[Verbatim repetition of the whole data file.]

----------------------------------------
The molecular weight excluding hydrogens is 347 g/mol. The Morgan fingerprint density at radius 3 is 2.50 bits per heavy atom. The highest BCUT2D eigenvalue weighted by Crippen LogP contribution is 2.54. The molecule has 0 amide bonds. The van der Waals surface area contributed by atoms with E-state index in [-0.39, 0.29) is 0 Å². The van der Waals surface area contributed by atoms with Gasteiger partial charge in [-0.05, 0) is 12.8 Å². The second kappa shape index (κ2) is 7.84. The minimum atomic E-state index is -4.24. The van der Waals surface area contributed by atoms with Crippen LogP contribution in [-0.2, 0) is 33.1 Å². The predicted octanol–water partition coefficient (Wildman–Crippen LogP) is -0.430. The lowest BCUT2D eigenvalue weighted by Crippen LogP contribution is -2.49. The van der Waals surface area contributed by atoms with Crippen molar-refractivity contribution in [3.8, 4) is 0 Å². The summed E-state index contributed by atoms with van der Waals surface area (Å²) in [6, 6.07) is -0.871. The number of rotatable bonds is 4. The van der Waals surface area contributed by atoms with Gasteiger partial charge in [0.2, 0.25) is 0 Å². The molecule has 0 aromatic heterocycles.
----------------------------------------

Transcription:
The molecular weight excluding hydrogens is 347 g/mol. The Morgan fingerprint density at radius 3 is 2.50 bits per heavy atom. The highest BCUT2D eigenvalue weighted by Crippen LogP contribution is 2.54. The molecule has 0 amide bonds. The van der Waals surface area contributed by atoms with E-state index in [-0.39, 0.29) is 0 Å². The van der Waals surface area contributed by atoms with Gasteiger partial charge in [-0.05, 0) is 12.8 Å². The second kappa shape index (κ2) is 7.84. The minimum atomic E-state index is -4.24. The van der Waals surface area contributed by atoms with Crippen LogP contribution in [-0.2, 0) is 33.1 Å². The predicted octanol–water partition coefficient (Wildman–Crippen LogP) is -0.430. The lowest BCUT2D eigenvalue weighted by Crippen LogP contribution is -2.49. The van der Waals surface area contributed by atoms with Crippen molar-refractivity contribution in [3.8, 4) is 0 Å². The summed E-state index contributed by atoms with van der Waals surface area (Å²) in [6, 6.07) is -0.871. The number of rotatable bonds is 4. The van der Waals surface area contributed by atoms with Gasteiger partial charge in [0.2, 0.25) is 0 Å². The molecule has 0 aromatic heterocycles.